No one is suggesting that NHS patients are offered such choices [though wouldn’t that be nice!]. But even I – totally untrained in wholesale food ordering and preparation – even I can think of at least a half-dozen ways to cater for folk so ill they require hospitalisation. And still keep the costs down.

Indeed, even while I was enjoying the magnificent medical care during my recent stroke, I was shocked to learn that the ward had no kitchen facilities. They could only reconstitute powders to heat in a microwave. They couldn’t even boil an egg. The ward probably spent more on printing menus each day than on providing anything resembling actual food.

Salad was pre-packaged with preservatives and shipped from a central supply depot. Poultry wasn’t poultry, but chicken roll. Tasteless veg were fished from huge industrial-sized tins. The promised fruit was only available because one of the lovely cleaners found some in another part of the hospital, and only after I declared there was literally nothing I could or would eat.

Trolleys were brought to me. Cellophane-wrapped packets of spongey bread, little pats of butter, and powdered hot drinks already whitened with something that may have been a distant relative of a cow. I had told them I was diabetic, but if they served a hot drink it invariably came with two packets of sugar. White processed sugar. The kind every media outlet is screaming at us to avoid. Nothing, needless to say, was organic.

Now I’ve written many columns here and elsewhere about the benefits of organic food both for people and planet, but if there’s one sector of society for whom the safest meals should be provided, surely it’s those in hospital. Anyone with even a cursory knowledge of cell and organ repair knows that. The relationship between one’s culinary intake and one’s overall well-being is a recognised discipline. You can take courses in it!

Anyone, of course, who has an accountancy degree as their primary qualification for ordering all the food for all the in-patients is driven by how many brownie points they can score on the bottom line. Their palates, as they say on those cookery shows, are decidedly not well-developed. And if anyone requires an imagination transplant – those are the puppies right there!

This really has got to stop. Even some supermarkets, responding to Hugh Fearnley-Whittingstall’s War on Waste, have been trialling offers of so-called ugly fruits and veg to school dinner ladies. Why not hospitals? Shops like Ikea sell space saving kitchen facilities that can fit in the area of a hospital cleaning cupboard. And speaking of cleaners, if they are to be the ones delivering bedside food and drink, they must receive training to offer only condition-appropriate items, they must assure that patients can actually reach the food, and they must alert medical staff if patients consistently cannot or will not eat.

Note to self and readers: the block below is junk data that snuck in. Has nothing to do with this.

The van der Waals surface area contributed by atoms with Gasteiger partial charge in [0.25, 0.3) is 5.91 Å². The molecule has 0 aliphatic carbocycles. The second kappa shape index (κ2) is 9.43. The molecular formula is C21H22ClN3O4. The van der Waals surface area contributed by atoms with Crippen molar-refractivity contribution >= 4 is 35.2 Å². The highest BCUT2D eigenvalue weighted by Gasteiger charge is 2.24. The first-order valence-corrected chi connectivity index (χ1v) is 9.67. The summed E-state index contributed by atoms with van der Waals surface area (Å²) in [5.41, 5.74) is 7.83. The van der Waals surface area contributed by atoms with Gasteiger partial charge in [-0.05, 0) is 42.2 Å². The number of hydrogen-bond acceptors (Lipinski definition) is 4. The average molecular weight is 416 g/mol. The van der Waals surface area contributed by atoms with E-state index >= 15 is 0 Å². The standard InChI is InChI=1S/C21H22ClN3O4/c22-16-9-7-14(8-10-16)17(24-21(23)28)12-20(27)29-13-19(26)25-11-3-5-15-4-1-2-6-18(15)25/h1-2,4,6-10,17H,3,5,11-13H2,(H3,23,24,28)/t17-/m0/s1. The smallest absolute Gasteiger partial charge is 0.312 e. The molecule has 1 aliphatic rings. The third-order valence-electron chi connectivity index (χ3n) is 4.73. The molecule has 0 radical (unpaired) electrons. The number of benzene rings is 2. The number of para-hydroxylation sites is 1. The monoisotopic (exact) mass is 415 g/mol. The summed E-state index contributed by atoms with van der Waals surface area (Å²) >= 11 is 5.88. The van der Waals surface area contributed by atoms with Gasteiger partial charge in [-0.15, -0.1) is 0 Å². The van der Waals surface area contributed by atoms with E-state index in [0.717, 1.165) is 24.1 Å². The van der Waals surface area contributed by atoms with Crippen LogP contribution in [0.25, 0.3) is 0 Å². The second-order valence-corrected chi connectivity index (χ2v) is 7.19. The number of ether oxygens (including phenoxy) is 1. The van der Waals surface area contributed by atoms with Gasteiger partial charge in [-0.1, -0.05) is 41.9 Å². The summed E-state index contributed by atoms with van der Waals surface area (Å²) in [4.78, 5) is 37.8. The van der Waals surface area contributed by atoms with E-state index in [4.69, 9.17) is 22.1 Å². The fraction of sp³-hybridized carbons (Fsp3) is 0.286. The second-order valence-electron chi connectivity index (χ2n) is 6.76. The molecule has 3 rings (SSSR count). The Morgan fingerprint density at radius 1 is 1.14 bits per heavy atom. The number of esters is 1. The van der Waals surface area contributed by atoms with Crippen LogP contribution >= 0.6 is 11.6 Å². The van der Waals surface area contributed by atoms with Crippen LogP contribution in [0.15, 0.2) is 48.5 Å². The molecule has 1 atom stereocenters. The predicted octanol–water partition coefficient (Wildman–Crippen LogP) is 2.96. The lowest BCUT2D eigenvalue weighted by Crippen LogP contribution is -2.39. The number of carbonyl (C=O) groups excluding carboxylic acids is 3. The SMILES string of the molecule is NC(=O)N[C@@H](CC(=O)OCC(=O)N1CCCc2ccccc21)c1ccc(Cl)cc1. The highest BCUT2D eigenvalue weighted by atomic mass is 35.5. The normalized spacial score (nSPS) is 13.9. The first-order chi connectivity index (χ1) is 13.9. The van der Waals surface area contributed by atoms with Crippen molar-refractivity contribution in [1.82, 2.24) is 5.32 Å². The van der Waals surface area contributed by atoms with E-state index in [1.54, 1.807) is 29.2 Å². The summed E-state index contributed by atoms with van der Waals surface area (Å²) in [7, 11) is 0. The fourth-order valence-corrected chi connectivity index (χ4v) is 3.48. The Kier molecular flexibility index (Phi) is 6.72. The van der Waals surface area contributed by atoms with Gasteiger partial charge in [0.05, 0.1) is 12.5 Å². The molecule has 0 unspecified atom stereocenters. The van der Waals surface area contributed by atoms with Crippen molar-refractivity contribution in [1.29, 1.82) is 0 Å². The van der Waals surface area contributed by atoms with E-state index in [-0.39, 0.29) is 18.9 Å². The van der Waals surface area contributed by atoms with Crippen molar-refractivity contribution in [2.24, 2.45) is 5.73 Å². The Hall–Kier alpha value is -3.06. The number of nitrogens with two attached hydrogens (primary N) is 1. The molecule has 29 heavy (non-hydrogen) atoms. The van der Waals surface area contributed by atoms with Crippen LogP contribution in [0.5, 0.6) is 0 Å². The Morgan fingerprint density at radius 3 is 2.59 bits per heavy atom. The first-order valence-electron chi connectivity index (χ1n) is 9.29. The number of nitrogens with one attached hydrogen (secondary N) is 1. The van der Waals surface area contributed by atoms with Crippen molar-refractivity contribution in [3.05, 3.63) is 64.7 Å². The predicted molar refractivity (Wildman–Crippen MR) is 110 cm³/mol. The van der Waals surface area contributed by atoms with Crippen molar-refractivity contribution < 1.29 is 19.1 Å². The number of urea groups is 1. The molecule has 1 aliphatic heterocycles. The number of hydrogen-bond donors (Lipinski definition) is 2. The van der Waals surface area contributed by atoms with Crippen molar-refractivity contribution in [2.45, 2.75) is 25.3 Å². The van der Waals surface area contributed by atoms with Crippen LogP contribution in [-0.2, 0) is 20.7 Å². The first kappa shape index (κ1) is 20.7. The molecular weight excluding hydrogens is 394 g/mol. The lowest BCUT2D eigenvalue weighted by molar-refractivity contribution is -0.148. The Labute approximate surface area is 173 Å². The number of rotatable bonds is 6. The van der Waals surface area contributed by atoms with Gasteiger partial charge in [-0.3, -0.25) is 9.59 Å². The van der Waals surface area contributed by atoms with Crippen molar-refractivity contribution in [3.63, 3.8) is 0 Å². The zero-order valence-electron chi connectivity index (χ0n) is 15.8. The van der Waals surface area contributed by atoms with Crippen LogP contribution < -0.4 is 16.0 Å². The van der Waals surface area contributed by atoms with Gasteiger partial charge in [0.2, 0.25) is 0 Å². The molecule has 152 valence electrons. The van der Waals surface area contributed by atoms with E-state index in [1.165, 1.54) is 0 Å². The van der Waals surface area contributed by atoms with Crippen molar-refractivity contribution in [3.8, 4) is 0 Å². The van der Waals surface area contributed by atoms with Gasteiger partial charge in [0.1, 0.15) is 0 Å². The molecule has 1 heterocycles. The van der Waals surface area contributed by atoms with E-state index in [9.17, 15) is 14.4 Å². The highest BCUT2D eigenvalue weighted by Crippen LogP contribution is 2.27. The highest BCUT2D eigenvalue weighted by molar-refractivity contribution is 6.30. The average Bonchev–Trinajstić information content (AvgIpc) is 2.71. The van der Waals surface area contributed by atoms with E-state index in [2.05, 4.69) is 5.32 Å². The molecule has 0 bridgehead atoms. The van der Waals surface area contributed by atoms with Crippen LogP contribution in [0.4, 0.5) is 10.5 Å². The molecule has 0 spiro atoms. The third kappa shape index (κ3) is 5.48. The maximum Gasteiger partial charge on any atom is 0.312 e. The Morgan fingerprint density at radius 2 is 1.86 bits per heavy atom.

Traditionally, prisoners weren’t provided with any kind of food, and sometimes not even with water. It was either up to families or to good-hearted if unreliable rich people to attempt to bring or fling in food before people perished or were hanged. I’m guessing our Health Minister, so determined to undermine junior doctors, wishes their patients were similarly catered for.


I wish I could shake off the nagging doubt that skipping along to Jeremy Hunt’s long-standing tune of objection to the NHS itself, hospitals are preparing to privatise and/or outsource more and more of their services. It’s not that long since his co-authored report of 2005 was published mooting exactly such goals. You can read the whole booklet online; I assure you it’s based on extremely selective statistics and half-truths.

Hunt and colleagues refer not to privatisation – that would be too provocative. Instead they cite denationalisation. They want to swap National Insurance for private policies that rich people can parlay into stock market gains and investment takeovers. They cite US policies without mentioning such cover doesn’t include maternity provision, mental health issues, or pre-existing chronic conditions.

For Patient Choice, read two-tier health care. For state monopoly targets, read management budget balancing. As for assuring residual universal health care for all, well that’s means testing by any other name.

No wonder PM May was eager to keep Hunt in post. His Parliamentary voting record includes being in favour of the “bedroom tax” for social tenants; voting against raising welfare benefits in line with prices and against paying higher benefits to those unable to work because of illness or disability. He’s been in favour of reducing welfare benefits, and for devolving to local councils all decisions about those in financial need while simultaneously reducing council allocation from central government. Catch 22, anyone?

May’s recent pre-holiday announcement to scrap the £800m in bursaries for nurses was bound to get his support. The justification? No money, honey! Now, remind me – how many million equals the £200 billion approved for those Trident warheads that even the world’s nuclear industry are calling outdated and redundant.

Service or disservice. You decide!